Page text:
In Greektown Casino, LLC, the Division of Advice of the National Labor Relations Board's (NLRB) Office of the General Counsel released an advice memorandum dated December 20, 2019 concluding that an unfair labor practice (ULP) complaint should issue against the employer for failing to provide video surveillance requested by the union.
On January 15, 2020, in Greektown Casino, LLC, the Division of Advice of the NLRB's Office of the General Counsel (Advice) released an advice memorandum dated December 20, 2019 concluding that an unfair labor practice (ULP) complaint should issue against the employer for failing to provide video surveillance that:
The union requested to enforce the collective bargaining agreement's (CBA) antidiscrimination clause.
The employer asserted it could not produce because it had been over-written.
Advice instructed the applicable NLRB regional office to urge the panel (Board) heading the NLRB's judicial functions to:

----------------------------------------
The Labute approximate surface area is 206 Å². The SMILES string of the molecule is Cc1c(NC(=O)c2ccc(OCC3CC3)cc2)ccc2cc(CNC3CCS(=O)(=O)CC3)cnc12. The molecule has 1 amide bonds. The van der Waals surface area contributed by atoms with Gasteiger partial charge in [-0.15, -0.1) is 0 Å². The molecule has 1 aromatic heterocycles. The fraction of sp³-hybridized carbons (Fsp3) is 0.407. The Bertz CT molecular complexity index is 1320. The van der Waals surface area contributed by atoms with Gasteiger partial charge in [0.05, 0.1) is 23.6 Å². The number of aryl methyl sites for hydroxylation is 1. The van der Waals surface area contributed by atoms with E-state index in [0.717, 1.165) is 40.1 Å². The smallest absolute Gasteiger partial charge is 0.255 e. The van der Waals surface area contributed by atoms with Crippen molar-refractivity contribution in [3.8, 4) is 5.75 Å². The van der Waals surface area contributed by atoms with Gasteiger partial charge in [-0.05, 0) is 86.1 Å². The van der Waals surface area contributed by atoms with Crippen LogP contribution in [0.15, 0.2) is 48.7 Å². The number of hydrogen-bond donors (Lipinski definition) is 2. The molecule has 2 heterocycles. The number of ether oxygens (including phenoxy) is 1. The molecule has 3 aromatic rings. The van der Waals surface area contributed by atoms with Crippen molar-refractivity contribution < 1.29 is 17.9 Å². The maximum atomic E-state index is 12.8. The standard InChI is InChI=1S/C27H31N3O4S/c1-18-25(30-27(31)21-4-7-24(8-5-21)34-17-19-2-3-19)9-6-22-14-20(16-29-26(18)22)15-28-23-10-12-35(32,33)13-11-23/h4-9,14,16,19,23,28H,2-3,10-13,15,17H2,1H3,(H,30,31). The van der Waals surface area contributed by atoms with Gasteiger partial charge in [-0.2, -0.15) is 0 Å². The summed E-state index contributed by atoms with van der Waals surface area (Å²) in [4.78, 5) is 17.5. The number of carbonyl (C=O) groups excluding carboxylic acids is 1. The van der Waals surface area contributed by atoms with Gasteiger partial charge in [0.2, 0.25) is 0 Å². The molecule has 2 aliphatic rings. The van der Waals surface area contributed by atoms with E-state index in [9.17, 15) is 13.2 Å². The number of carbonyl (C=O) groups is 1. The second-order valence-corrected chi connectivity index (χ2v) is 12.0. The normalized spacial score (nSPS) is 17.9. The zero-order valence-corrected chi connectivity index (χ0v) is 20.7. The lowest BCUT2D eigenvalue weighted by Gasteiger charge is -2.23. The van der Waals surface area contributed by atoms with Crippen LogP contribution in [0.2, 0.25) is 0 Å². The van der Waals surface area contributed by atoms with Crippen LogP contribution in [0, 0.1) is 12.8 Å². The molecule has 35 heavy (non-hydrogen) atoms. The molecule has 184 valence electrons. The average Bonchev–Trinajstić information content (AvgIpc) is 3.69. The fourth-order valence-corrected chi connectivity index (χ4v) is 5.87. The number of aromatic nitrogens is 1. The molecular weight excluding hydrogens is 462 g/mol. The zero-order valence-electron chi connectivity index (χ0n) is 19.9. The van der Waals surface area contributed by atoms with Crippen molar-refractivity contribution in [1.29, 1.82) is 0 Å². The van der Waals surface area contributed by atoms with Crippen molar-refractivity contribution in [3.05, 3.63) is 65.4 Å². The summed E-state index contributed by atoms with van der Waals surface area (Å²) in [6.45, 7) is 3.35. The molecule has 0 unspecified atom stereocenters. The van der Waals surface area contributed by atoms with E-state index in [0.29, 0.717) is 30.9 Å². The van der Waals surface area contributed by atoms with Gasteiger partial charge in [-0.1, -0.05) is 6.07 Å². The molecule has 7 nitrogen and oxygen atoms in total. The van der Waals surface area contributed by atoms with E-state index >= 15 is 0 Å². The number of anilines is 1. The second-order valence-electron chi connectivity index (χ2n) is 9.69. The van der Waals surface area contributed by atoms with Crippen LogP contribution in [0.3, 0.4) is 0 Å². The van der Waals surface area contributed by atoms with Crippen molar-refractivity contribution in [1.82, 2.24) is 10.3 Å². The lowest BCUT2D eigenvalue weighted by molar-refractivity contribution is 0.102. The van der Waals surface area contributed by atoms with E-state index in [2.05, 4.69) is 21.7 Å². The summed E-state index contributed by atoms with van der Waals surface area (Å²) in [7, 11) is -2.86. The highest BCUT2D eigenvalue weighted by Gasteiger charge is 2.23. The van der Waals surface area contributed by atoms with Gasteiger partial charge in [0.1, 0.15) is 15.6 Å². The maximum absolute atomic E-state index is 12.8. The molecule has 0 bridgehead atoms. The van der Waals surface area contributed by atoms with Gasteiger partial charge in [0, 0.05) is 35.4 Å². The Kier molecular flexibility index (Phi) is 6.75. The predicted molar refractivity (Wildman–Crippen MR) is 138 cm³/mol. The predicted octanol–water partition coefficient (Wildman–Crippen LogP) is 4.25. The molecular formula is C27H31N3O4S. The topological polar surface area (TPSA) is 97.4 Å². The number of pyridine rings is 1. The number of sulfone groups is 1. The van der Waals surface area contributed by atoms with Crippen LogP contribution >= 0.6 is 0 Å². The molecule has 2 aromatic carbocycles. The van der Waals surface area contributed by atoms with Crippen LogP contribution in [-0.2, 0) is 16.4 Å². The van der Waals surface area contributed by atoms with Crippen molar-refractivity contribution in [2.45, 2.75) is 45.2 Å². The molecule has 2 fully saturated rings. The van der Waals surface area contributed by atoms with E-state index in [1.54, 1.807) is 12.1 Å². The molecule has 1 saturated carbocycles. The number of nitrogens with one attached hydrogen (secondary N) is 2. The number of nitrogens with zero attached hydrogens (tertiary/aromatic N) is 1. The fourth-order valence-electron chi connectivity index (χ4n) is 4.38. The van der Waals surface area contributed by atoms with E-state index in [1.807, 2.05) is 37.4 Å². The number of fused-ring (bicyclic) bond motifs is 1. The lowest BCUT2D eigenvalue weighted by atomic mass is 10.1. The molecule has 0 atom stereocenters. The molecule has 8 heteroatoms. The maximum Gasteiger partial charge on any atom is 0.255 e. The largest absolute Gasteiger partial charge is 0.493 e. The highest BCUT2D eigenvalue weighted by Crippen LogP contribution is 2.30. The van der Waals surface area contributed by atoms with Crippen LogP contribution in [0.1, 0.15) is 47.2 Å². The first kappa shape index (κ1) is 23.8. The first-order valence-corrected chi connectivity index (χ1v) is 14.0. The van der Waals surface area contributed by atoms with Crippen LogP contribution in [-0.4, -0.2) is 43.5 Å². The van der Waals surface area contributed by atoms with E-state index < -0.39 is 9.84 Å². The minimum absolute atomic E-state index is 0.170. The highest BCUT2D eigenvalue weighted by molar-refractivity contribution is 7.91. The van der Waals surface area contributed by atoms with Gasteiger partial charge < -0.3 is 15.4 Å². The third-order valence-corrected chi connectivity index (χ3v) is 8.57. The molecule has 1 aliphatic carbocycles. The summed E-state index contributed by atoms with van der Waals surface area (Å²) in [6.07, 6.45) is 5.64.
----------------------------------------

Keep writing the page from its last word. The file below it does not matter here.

Follow common law principles and the Federal Rules of Civil Procedure by holding that parties have an affirmative duty to preserve information:
once it has been requested; and
pending such time as the relevance of the information to collective bargaining or CBA administration can be established.
Hold that the employer's destruction of the video information after the union had requested it, even if purportedly according to the employer's retention policy, estops the employer from using the nonexistence of the video as a defense to a Section 8(a)(5) ULP charge.
While advice memoranda are not binding, this advice memorandum instructs that the NLRB General Counsel expects employers to preserve information requested by unions for collective bargaining or CBA administration as it would information that is potentially relevant to a predictable litigation. Advice was not swayed by the employer's assertion that it could not have reasonably known to preserve the video surveillance because the employee did not report the incident to the human resources department, which ordinarily triggers the employer's preservation protocols. The union requested the surveillance footage within days of the incident, at least a week before it would be overwritten under the employer's policy.